By Mitali Chakravarty
A versatile woman of arts and letters, acclaimed and celebrated, Aruna Chakravarti’s writing has been acknowledged by awards like Vaitalik Award, Sahitya Akademi Award and Sarat Puraskar. Chakravarti talks of interactions with greats like writer Sunil Gangopadhyay and actress Sharmila Tagore to discuss her books and translations in festivals. Her books are often a protest against social ills which linger beyond the past. Her first novel The Inheritors ( 2004, Penguin) was shortlisted for the Commonwealth Writers’ Prize and her third, Jorasanko ( 2013, Harper Collins) received critical acclaim and also became a best seller. Daughters of Jorasanko ( 2016), a sequel to Jorasanko, has sold widely and received rave reviews. Her translated works include an anthology of songs from Rabindranath Tagore’s Gitabitaan, Saratchandra Chattopadhyay’s Srikanta (which won her the Sahitya Akademi Award) and Sunil Gangopadhyay’s Those days, First Light and Primal Woman: Stories. Chakravarti was the Principal of a prestigious women’s college of Delhi University for ten years. She is an academic, creative writer and translator with fourteen published books — three novels, one book of short stories, two academic works and eight translations.
Chakravarti’s latest work, a novel titled Suralakshmi Villa, published by Pan Macmillan this year, will be her fifteenth book. The launch scheduled for 25th February, 2020, in Delhi’s India International Centre will have a panel discussion on the book by eminent academics for half-an-hour followed by a multi-media presentation of an excerpt from the book created by the author herself. In this exclusive, Chakravarti talks of why and how she writes and more.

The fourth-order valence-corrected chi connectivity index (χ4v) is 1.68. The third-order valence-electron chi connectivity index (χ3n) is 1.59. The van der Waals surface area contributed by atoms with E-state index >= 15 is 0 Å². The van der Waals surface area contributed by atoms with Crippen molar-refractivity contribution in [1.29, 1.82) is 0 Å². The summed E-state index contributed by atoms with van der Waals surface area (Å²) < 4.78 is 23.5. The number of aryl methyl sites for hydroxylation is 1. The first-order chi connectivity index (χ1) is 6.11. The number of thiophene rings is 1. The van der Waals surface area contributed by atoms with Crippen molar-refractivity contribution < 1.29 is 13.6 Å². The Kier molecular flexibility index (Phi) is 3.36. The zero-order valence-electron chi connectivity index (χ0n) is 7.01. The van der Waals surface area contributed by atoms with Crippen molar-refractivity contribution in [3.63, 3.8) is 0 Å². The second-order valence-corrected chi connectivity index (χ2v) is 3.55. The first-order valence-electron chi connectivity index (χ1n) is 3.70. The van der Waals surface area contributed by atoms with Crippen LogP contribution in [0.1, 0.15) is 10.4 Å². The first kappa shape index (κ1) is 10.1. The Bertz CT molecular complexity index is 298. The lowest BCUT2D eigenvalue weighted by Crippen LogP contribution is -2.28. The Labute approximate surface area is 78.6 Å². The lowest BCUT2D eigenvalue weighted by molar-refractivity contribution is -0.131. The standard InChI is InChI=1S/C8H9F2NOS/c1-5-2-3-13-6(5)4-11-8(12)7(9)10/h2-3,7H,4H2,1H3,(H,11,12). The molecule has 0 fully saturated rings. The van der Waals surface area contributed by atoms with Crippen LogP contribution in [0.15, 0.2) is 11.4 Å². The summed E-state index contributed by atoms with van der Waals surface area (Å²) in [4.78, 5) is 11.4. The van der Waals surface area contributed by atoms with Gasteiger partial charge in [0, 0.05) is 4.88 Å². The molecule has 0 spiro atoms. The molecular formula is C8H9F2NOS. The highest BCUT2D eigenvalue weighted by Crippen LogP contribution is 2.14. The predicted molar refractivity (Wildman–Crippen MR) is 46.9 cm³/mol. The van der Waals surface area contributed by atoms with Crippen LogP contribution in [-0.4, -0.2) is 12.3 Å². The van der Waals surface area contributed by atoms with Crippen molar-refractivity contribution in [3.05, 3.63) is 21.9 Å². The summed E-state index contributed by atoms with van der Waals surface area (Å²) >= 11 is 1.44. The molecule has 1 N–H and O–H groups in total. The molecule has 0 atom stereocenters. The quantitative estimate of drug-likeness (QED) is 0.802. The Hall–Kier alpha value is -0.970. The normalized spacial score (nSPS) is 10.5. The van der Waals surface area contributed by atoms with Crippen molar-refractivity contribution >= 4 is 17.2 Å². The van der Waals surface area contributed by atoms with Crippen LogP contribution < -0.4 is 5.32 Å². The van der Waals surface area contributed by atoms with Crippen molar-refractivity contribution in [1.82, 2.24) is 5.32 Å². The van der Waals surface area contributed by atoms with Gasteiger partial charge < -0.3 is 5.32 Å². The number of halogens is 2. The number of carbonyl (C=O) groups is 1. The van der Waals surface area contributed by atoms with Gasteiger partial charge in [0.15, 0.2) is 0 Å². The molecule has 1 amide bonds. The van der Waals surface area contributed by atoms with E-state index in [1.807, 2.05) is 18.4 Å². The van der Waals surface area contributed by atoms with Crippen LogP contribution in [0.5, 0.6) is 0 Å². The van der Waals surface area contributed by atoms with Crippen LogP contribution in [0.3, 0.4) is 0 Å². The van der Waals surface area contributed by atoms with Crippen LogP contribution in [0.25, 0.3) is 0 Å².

Since when have you been writing? What inspires you to write?
I used to write prolifically as a child. Poems and stories would pour out of me in a joyous, unthinking stream and I loved the feeling it gave me.
Things changed when, after joining the English Honours course in college, I was introduced to the academics of literature, taught the principles of criticism and how to distinguish good writing from mediocre. I became disillusioned with my work. I found it wanting on so many counts. I felt I was useless as a writer. Self- criticism is good but, in my case, it verged to the point of negativity.
I stopped writing altogether.
There was a gap of twenty-five years before I picked up the courage to write again.
To answer the second part of your question my juvenilia reflected whatever I was reading at the time, mostly poems and stories written by English writers, and was hugely imitative. But my adult work is derived directly from living experience. It is from the world around me that I draw inspiration.